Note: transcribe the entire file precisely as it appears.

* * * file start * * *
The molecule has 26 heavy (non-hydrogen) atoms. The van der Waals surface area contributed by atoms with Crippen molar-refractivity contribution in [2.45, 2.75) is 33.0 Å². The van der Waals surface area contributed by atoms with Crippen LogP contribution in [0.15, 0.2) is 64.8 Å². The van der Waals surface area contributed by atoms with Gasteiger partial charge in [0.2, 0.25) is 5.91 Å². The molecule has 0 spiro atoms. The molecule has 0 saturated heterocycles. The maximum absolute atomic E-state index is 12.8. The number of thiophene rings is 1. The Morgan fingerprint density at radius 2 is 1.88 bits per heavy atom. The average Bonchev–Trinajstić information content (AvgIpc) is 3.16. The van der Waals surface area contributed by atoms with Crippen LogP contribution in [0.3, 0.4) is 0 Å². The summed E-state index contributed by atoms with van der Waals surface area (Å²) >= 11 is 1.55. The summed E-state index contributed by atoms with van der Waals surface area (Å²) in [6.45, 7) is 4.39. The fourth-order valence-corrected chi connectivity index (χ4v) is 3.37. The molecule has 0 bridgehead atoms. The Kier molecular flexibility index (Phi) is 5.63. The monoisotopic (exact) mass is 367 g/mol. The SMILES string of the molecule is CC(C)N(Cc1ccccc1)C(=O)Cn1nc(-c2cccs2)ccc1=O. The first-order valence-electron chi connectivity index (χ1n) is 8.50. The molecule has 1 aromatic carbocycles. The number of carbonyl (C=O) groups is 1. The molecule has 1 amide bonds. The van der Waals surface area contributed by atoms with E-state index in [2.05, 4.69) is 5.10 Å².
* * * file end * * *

The molecule has 26 heavy (non-hydrogen) atoms. The van der Waals surface area contributed by atoms with Crippen molar-refractivity contribution in [2.45, 2.75) is 33.0 Å². The van der Waals surface area contributed by atoms with Crippen LogP contribution in [0.15, 0.2) is 64.8 Å². The van der Waals surface area contributed by atoms with Gasteiger partial charge in [0.2, 0.25) is 5.91 Å². The molecule has 0 spiro atoms. The molecule has 0 saturated heterocycles. The maximum absolute atomic E-state index is 12.8. The number of thiophene rings is 1. The Morgan fingerprint density at radius 2 is 1.88 bits per heavy atom. The average Bonchev–Trinajstić information content (AvgIpc) is 3.16. The van der Waals surface area contributed by atoms with Crippen LogP contribution in [0.3, 0.4) is 0 Å². The summed E-state index contributed by atoms with van der Waals surface area (Å²) >= 11 is 1.55. The summed E-state index contributed by atoms with van der Waals surface area (Å²) in [6.45, 7) is 4.39. The fourth-order valence-corrected chi connectivity index (χ4v) is 3.37. The molecule has 0 bridgehead atoms. The Kier molecular flexibility index (Phi) is 5.63. The monoisotopic (exact) mass is 367 g/mol. The SMILES string of the molecule is CC(C)N(Cc1ccccc1)C(=O)Cn1nc(-c2cccs2)ccc1=O. The first-order valence-electron chi connectivity index (χ1n) is 8.50. The molecule has 1 aromatic carbocycles. The number of carbonyl (C=O) groups is 1. The molecule has 1 amide bonds. The van der Waals surface area contributed by atoms with E-state index in [2.05, 4.69) is 5.10 Å².